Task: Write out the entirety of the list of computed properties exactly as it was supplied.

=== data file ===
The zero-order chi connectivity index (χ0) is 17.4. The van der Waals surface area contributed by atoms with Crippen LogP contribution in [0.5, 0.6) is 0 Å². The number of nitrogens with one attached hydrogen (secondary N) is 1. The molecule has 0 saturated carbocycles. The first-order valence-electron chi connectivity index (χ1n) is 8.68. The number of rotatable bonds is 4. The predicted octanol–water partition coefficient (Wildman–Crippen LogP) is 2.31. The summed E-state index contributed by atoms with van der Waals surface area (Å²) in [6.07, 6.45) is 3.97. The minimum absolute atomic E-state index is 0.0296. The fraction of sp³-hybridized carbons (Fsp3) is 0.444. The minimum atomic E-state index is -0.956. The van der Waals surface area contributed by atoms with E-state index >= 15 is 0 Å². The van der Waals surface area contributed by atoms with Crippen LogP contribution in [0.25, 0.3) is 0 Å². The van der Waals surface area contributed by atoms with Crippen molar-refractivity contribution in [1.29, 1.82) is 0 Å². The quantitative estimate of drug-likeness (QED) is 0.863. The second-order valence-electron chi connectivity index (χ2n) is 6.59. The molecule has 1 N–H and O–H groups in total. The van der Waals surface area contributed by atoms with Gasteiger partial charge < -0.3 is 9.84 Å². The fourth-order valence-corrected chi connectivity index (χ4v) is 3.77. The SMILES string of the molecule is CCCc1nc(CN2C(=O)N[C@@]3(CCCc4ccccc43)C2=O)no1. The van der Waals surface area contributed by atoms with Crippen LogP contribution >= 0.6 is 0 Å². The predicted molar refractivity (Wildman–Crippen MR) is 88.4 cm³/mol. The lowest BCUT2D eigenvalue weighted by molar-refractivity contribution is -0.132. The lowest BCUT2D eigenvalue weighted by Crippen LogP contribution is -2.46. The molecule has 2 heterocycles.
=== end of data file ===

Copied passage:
The zero-order chi connectivity index (χ0) is 17.4. The van der Waals surface area contributed by atoms with Crippen LogP contribution in [0.5, 0.6) is 0 Å². The number of nitrogens with one attached hydrogen (secondary N) is 1. The molecule has 0 saturated carbocycles. The first-order valence-electron chi connectivity index (χ1n) is 8.68. The number of rotatable bonds is 4. The predicted octanol–water partition coefficient (Wildman–Crippen LogP) is 2.31. The summed E-state index contributed by atoms with van der Waals surface area (Å²) in [6.07, 6.45) is 3.97. The minimum absolute atomic E-state index is 0.0296. The fraction of sp³-hybridized carbons (Fsp3) is 0.444. The minimum atomic E-state index is -0.956. The van der Waals surface area contributed by atoms with E-state index >= 15 is 0 Å². The van der Waals surface area contributed by atoms with Crippen LogP contribution in [0.25, 0.3) is 0 Å². The van der Waals surface area contributed by atoms with Crippen molar-refractivity contribution in [1.29, 1.82) is 0 Å². The quantitative estimate of drug-likeness (QED) is 0.863. The second-order valence-electron chi connectivity index (χ2n) is 6.59. The molecule has 1 N–H and O–H groups in total. The van der Waals surface area contributed by atoms with Gasteiger partial charge < -0.3 is 9.84 Å². The fourth-order valence-corrected chi connectivity index (χ4v) is 3.77. The SMILES string of the molecule is CCCc1nc(CN2C(=O)N[C@@]3(CCCc4ccccc43)C2=O)no1. The van der Waals surface area contributed by atoms with Crippen LogP contribution >= 0.6 is 0 Å². The predicted molar refractivity (Wildman–Crippen MR) is 88.4 cm³/mol. The lowest BCUT2D eigenvalue weighted by molar-refractivity contribution is -0.132. The lowest BCUT2D eigenvalue weighted by Crippen LogP contribution is -2.46. The molecule has 2 heterocycles.